I do find one thing highly amusing. In my personal experience, some of the most vehement anti-gun people I’ve ever associated with will usually eventually admit after getting to know me, that if something bad happened, then they really hope I’m around, because I’m one of the good ones. Usually they never realize just how hypocritical and naïve that is.

We should ban Assault Rifles!

Define “assault rifle”…

Uh…

Yeah. That’s the problem. The term assault rifle gets bandied around a lot. Politically, the term is a loaded nonsense one that was created back during the Clinton years. It was one of those tricks where you name legislation something catchy, like PATRIOT Act. (another law rammed through while emotions were high and nobody was thinking, go figure).

To gun experts, an assault rifle is a very specific type of weapon which originated (for the most part) in the 1940s. It is a magazine fed, select fire (meaning capable of full auto), intermediate cartridge (as in, actually not that powerful, but I’ll come back to that later) infantry weapon.

The thing is, real assault rifles in the US have been heavily regulated since before they were invented. The thing that the media and politicians like to refer to as assault rifles is basically a catch all term for any gun which looks scary.

I had somebody get all mad at me for pointing this out, because they said that the term had entered common usage. Okay… If you’re going to legislate it, DEFINE IT.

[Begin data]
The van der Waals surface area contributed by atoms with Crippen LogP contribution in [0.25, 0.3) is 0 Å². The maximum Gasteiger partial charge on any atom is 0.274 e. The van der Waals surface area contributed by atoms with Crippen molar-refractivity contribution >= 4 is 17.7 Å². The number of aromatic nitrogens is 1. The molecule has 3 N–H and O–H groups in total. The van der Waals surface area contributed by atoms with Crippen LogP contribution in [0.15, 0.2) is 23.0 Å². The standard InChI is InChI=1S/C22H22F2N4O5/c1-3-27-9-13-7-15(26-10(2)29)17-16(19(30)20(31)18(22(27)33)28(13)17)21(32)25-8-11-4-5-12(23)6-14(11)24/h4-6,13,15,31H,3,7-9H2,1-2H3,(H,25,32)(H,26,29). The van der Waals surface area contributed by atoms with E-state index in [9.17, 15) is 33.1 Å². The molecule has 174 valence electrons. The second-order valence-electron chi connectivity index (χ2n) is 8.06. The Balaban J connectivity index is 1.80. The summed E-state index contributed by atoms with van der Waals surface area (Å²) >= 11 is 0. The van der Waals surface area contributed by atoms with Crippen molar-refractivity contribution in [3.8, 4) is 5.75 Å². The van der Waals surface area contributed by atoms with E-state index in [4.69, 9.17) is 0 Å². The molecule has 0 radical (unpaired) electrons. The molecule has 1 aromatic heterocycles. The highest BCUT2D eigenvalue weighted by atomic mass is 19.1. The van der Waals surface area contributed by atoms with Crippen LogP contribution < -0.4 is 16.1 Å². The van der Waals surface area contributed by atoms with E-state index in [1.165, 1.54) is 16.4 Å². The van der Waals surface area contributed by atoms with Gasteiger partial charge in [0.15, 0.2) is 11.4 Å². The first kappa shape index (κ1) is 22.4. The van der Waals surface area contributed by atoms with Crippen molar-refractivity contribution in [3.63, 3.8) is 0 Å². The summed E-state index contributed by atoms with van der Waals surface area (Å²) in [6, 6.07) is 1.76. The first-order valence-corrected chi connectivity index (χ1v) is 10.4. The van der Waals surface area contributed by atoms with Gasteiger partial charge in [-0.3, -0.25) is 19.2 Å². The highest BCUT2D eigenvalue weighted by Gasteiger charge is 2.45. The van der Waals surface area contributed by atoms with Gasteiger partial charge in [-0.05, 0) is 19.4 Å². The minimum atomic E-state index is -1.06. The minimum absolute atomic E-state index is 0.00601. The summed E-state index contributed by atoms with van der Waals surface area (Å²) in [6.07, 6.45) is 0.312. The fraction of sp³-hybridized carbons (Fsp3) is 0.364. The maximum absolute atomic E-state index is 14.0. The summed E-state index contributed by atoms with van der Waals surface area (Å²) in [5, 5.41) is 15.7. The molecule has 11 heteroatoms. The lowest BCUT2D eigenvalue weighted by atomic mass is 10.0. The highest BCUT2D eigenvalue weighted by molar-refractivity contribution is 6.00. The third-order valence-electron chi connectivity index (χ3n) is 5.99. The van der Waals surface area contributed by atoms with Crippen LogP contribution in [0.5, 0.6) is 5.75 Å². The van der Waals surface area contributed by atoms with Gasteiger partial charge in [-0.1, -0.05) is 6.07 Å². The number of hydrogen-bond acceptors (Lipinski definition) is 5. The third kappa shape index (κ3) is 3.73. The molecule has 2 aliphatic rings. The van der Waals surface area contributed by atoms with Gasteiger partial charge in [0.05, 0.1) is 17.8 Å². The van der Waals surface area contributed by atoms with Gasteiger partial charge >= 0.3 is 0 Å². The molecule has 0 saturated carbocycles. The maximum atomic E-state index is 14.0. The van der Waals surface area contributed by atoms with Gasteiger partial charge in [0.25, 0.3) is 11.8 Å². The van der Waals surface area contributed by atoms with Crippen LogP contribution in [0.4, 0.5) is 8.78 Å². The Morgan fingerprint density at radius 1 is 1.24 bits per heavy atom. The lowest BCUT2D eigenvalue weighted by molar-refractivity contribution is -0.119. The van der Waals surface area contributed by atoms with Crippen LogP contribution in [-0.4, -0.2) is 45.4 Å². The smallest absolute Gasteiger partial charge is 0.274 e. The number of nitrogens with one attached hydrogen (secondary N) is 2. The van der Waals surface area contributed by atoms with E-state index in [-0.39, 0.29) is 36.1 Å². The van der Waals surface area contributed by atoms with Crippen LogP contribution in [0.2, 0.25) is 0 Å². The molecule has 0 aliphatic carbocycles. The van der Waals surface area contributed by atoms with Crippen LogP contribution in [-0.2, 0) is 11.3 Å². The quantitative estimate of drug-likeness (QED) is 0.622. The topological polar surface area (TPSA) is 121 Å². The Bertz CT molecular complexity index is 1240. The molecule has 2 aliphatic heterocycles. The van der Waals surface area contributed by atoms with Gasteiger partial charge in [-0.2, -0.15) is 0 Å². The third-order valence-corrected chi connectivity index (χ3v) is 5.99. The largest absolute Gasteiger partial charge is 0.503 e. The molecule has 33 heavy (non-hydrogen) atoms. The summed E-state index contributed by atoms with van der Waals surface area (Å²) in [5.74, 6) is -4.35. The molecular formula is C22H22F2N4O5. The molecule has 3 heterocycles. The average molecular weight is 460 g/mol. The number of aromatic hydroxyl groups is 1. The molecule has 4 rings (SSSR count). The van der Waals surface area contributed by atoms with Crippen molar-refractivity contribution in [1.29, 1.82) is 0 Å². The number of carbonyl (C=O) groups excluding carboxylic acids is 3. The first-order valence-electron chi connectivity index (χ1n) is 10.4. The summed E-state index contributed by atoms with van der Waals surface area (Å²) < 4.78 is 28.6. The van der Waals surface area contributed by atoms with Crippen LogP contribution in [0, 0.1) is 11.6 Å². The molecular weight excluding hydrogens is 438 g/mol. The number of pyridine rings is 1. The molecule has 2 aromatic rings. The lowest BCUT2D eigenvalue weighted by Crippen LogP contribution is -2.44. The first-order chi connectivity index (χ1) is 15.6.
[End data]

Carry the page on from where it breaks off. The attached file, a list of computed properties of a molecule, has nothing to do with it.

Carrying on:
And then comes up that pesky problem. The US banned assault rifles once before for a decade and the law did absolutely nothing. I mean, it was totally, literally pointless. The special commission to study it said that it accomplished absolutely nothing. (except tick a bunch of Americans off, and as a result we bought a TON more guns) And the reason was that since assault weapon is a nonsense term, they just came up with a list of arbitrary features which made a gun into an assault weapon.

Problem was, none of these features actually made the gun functionally any different or somehow more lethal or better from any other run of the mill firearm. Most of the criteria were so silly that they became a huge joke to gun owners, except of course, for that part where many law abiding citizens accidentally became instant felons because one of their guns had some cosmetic feature which was now illegal.

One of the criteria was that it was semi-automatic. See above. Hard to ban the single most common and readily available type of gun in the world. (unless you believe in confiscation, but I’ll get to that). Then what if it takes a detachable magazine! That’s got to be an Evil Feature. And yes, we really did call the Evil Features. I’ll talk about magazines below, but once again, it is pretty hard to ban something that common unless you want to go on a confiscatory national suicide mission.

For example, flash hiders sound dangerous. Let’s say having a flash hider makes a gun an assault weapon. So flash hiders became an evil feature. Problem is flash hiders don’t do much. They screw onto the end of your muzzle and divert the flash off to the side instead of straight up so it isn’t as annoying when you shoot. It doesn’t actually hide the flash from anybody else. EVIL.

Barrel shrouds were listed. Barrel shrouds are basically useless, cosmetic pieces of metal that go over the barrel so you don’t accidentally touch it and burn your hand. But they became an instantaneous felony too. Collapsible stocks make it so you can adjust your rifle to different size shooters, that way a tall guy and his short wife can shoot the same gun. Nope. EVIL FEATURE!